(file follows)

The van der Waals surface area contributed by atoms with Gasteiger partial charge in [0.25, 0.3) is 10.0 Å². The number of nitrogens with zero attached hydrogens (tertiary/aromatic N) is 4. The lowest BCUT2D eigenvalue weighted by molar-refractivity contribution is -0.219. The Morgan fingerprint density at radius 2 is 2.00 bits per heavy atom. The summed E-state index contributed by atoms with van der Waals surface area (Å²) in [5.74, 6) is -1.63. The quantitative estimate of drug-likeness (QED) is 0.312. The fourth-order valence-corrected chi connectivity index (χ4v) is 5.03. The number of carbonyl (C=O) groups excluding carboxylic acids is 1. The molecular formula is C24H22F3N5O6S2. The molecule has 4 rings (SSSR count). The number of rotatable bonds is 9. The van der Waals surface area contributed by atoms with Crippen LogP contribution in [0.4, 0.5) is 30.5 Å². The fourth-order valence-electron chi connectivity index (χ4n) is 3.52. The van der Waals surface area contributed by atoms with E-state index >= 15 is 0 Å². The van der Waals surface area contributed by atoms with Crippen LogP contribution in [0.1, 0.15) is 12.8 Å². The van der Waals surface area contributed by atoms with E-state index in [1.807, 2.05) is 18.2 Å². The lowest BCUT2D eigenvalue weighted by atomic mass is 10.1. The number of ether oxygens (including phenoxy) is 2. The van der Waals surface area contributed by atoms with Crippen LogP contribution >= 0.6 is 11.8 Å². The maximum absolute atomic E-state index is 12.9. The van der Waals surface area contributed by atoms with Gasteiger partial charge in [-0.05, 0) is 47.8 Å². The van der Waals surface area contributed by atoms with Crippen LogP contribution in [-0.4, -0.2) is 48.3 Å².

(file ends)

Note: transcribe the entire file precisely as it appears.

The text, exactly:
The van der Waals surface area contributed by atoms with Gasteiger partial charge in [0.25, 0.3) is 10.0 Å². The number of nitrogens with zero attached hydrogens (tertiary/aromatic N) is 4. The lowest BCUT2D eigenvalue weighted by molar-refractivity contribution is -0.219. The Morgan fingerprint density at radius 2 is 2.00 bits per heavy atom. The summed E-state index contributed by atoms with van der Waals surface area (Å²) in [5.74, 6) is -1.63. The quantitative estimate of drug-likeness (QED) is 0.312. The fourth-order valence-corrected chi connectivity index (χ4v) is 5.03. The number of carbonyl (C=O) groups excluding carboxylic acids is 1. The molecular formula is C24H22F3N5O6S2. The molecule has 4 rings (SSSR count). The number of rotatable bonds is 9. The van der Waals surface area contributed by atoms with Crippen LogP contribution in [0.4, 0.5) is 30.5 Å². The fourth-order valence-electron chi connectivity index (χ4n) is 3.52. The van der Waals surface area contributed by atoms with E-state index >= 15 is 0 Å². The van der Waals surface area contributed by atoms with Crippen LogP contribution in [0.1, 0.15) is 12.8 Å². The van der Waals surface area contributed by atoms with E-state index in [1.807, 2.05) is 18.2 Å². The lowest BCUT2D eigenvalue weighted by atomic mass is 10.1. The number of ether oxygens (including phenoxy) is 2. The van der Waals surface area contributed by atoms with Crippen LogP contribution >= 0.6 is 11.8 Å². The maximum absolute atomic E-state index is 12.9. The van der Waals surface area contributed by atoms with Gasteiger partial charge in [-0.05, 0) is 47.8 Å². The van der Waals surface area contributed by atoms with Crippen LogP contribution in [-0.4, -0.2) is 48.3 Å².